How to create a better U.S.-China relationship

President Biden’s first in-person meeting with China’s Xi Jinping at the G-20 summit in Indonesia this November featured a welcomed shift in tone from both leaders. After months of deepening friction between Beijing and Washington, the two presidents emphasized mutual engagement to confront shared global challenges.

Although they have held five calls since Biden became president, these are no substitute for direct dialogue. The Biden administration should build on this thaw in U.S.-China relations by increasing contact with China across all levels of government to find new opportunities for tackling shared problems.

Over the last several years, the Sino-American relationship has noticeably deteriorated. Differences over trade during the Trump presidency emerged as a flashpoint, but since Biden’s inauguration in January 2021, the hostility has increased. Senior American officials have repeatedly labeled China as the greatest challenger to the U.S.-led international order, a distinction solidified by the Biden administration’s 2022 National Security Strategy. Most critically, tensions have grown over the future of Taiwan with Beijing and Washington each ramping up the heated rhetoric, raising the specter of armed confrontation.

It is this context that makes Biden and Xi’s warmer attitude after their summit so striking. While few expect a breakthrough on the issues plaguing the bilateral relationship, their language was an important sign both leaders view unrestricted rivalry as a likely disaster that could lead to potential war.

This tonal shift means there is a valuable opening for China and the United States to take significant steps toward improving ties. Expanding and regularizing face-to-face contact is a beneficial place to start.

As was the case during the Cold War, Washington and Beijing need to work together and develop long-term agreements to address challenges on core issues, such as pandemic mitigation, climate change, and nuclear nonproliferation. The basics of bargaining theory state that there are two conditions for a stable deal: that both parties believe the other isn’t lying and the other side won’t cheat. A necessary component for satisfying both conditions is to gain greater knowledge of one another, and the only way to do that is through direct communication.

Both countries should continue to increase contact in both degree and range because meaningful dialogue increases understanding of each other’s capabilities, interests, and resolve.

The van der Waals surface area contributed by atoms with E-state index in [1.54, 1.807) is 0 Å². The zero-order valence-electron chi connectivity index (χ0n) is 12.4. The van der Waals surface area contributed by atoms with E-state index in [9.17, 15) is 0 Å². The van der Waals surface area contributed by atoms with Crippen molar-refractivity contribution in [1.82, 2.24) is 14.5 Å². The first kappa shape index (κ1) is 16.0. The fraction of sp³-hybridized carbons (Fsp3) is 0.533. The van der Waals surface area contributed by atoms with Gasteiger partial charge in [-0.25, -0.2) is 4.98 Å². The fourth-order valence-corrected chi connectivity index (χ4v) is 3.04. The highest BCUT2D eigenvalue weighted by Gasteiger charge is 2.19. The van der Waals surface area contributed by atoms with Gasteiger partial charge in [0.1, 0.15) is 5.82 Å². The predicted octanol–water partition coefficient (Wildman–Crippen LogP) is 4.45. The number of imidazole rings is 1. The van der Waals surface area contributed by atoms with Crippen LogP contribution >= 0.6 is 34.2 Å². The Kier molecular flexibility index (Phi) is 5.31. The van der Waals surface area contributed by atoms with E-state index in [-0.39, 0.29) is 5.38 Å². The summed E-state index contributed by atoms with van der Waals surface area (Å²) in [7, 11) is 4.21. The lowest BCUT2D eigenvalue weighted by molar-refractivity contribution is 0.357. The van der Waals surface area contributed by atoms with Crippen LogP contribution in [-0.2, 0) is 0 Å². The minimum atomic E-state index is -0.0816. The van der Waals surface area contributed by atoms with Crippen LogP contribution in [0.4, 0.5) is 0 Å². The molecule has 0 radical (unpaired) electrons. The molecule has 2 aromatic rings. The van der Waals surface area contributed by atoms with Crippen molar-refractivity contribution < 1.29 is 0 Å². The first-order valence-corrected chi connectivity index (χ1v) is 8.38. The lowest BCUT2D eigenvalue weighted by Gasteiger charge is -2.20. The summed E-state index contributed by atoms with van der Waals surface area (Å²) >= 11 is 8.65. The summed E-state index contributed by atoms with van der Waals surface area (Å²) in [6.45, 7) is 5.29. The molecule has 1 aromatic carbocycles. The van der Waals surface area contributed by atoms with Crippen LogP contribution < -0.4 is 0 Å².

To develop a shared grasp of the issues and how each country can contribute, the Biden administration should push for communication across all spheres and levels of American and Chinese society. At the federal level, the White House should consider holding a state dinner with Xi and help coordinate governors and mayors to do the same with their counterparts in Chinese provinces and cities. It should also promote Track II diplomacy by collaborating with leaders in the private sector and NGOs to host forums with their Chinese equivalents.

The point of these discussions isn’t to find a magic bullet, but to create the structural conditions for future cooperation.

Opponents will say talking more is a waste of time and that the differences between China and America are ultimately irreconcilable, that neither country can trust the other because of the inherent threat they pose. They would also argue that the issues highlighted above are peripheral to great power competition.

This is a narrow conception of security though that misses why regimes care about security in the first place: to ensure the safety of their citizens. It’s been a pandemic that has resulted in millions of deaths across the world and a climate crisis that will continue to displace countless more and create further destabilization. It’s regional conflicts like the one in Syria that have upended people’s livelihoods. Both countries have a vested interest in mitigating the harms from these threats arguably as much as they do in stopping great power war. And the only way for Washington to do that is through active cooperation with Beijing.

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This strategy has worked before. When Mikhail Gorbachev came to power in the Soviet Union in 1985, President Ronald Reagan appreciated there was a new type of leader in Moscow. After years of hawkish rhetoric, Reagan shifted toward open diplomacy when he found a negotiating partner who shared his desire for a nuclear-free world. Through sustained diplomatic contact at all levels of government and in-person summits between Reagan and Gorbachev, Washington and Moscow were eventually able to abolish an entire class of nuclear weapons and lay the foundations for the end of the Cold War.

The White House shouldn’t waste the opportunity presented by the G-20. More conversations of both higher importance and frequency will be necessary to tackle shared security threats. Washington should begin dialogue with China at all levels of government to start facilitating the communication needed to accomplish this.

Grant Golub and Yameen Huq are Contributing Fellows at Defense Priorities.

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